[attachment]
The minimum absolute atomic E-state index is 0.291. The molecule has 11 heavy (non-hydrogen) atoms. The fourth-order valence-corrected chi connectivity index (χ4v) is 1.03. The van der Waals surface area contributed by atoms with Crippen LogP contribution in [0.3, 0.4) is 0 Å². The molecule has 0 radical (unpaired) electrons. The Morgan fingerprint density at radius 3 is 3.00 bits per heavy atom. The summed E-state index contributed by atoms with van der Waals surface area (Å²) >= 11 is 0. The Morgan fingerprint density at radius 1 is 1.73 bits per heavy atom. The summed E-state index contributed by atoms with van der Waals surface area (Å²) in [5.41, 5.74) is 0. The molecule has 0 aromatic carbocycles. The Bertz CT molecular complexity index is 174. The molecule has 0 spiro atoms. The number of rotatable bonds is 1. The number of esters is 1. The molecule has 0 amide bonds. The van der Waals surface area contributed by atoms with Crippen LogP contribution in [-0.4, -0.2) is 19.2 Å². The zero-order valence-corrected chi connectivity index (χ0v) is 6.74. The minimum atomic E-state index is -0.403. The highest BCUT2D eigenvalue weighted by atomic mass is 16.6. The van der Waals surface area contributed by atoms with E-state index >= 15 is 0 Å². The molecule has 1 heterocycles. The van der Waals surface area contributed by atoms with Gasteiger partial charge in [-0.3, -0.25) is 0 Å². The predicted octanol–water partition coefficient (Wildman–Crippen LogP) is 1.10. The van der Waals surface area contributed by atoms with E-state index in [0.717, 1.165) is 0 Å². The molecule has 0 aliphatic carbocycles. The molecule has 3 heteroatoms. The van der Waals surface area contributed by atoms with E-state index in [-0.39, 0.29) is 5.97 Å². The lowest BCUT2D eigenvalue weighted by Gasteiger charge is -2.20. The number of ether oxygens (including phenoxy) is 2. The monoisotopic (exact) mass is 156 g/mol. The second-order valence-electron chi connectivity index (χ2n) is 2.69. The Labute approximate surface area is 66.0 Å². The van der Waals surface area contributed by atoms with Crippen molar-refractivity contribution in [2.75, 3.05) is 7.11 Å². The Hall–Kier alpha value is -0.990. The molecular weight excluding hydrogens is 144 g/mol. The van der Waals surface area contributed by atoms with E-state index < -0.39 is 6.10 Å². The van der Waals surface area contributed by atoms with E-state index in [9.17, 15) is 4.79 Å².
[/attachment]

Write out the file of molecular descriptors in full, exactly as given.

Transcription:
The minimum absolute atomic E-state index is 0.291. The molecule has 11 heavy (non-hydrogen) atoms. The fourth-order valence-corrected chi connectivity index (χ4v) is 1.03. The van der Waals surface area contributed by atoms with Crippen LogP contribution in [0.3, 0.4) is 0 Å². The molecule has 0 radical (unpaired) electrons. The Morgan fingerprint density at radius 3 is 3.00 bits per heavy atom. The summed E-state index contributed by atoms with van der Waals surface area (Å²) >= 11 is 0. The Morgan fingerprint density at radius 1 is 1.73 bits per heavy atom. The summed E-state index contributed by atoms with van der Waals surface area (Å²) in [5.41, 5.74) is 0. The molecule has 0 aromatic carbocycles. The Bertz CT molecular complexity index is 174. The molecule has 0 spiro atoms. The number of rotatable bonds is 1. The number of esters is 1. The molecule has 0 amide bonds. The van der Waals surface area contributed by atoms with Crippen LogP contribution in [-0.4, -0.2) is 19.2 Å². The zero-order valence-corrected chi connectivity index (χ0v) is 6.74. The minimum atomic E-state index is -0.403. The highest BCUT2D eigenvalue weighted by atomic mass is 16.6. The van der Waals surface area contributed by atoms with E-state index >= 15 is 0 Å². The molecule has 1 heterocycles. The van der Waals surface area contributed by atoms with Gasteiger partial charge in [-0.3, -0.25) is 0 Å². The predicted octanol–water partition coefficient (Wildman–Crippen LogP) is 1.10. The van der Waals surface area contributed by atoms with E-state index in [0.717, 1.165) is 0 Å². The molecule has 0 aliphatic carbocycles. The molecule has 3 heteroatoms. The van der Waals surface area contributed by atoms with E-state index in [-0.39, 0.29) is 5.97 Å². The lowest BCUT2D eigenvalue weighted by Gasteiger charge is -2.20. The number of ether oxygens (including phenoxy) is 2. The monoisotopic (exact) mass is 156 g/mol. The second-order valence-electron chi connectivity index (χ2n) is 2.69. The Labute approximate surface area is 66.0 Å². The van der Waals surface area contributed by atoms with Crippen molar-refractivity contribution in [2.75, 3.05) is 7.11 Å². The Hall–Kier alpha value is -0.990. The molecular weight excluding hydrogens is 144 g/mol. The van der Waals surface area contributed by atoms with E-state index < -0.39 is 6.10 Å². The van der Waals surface area contributed by atoms with E-state index in [9.17, 15) is 4.79 Å².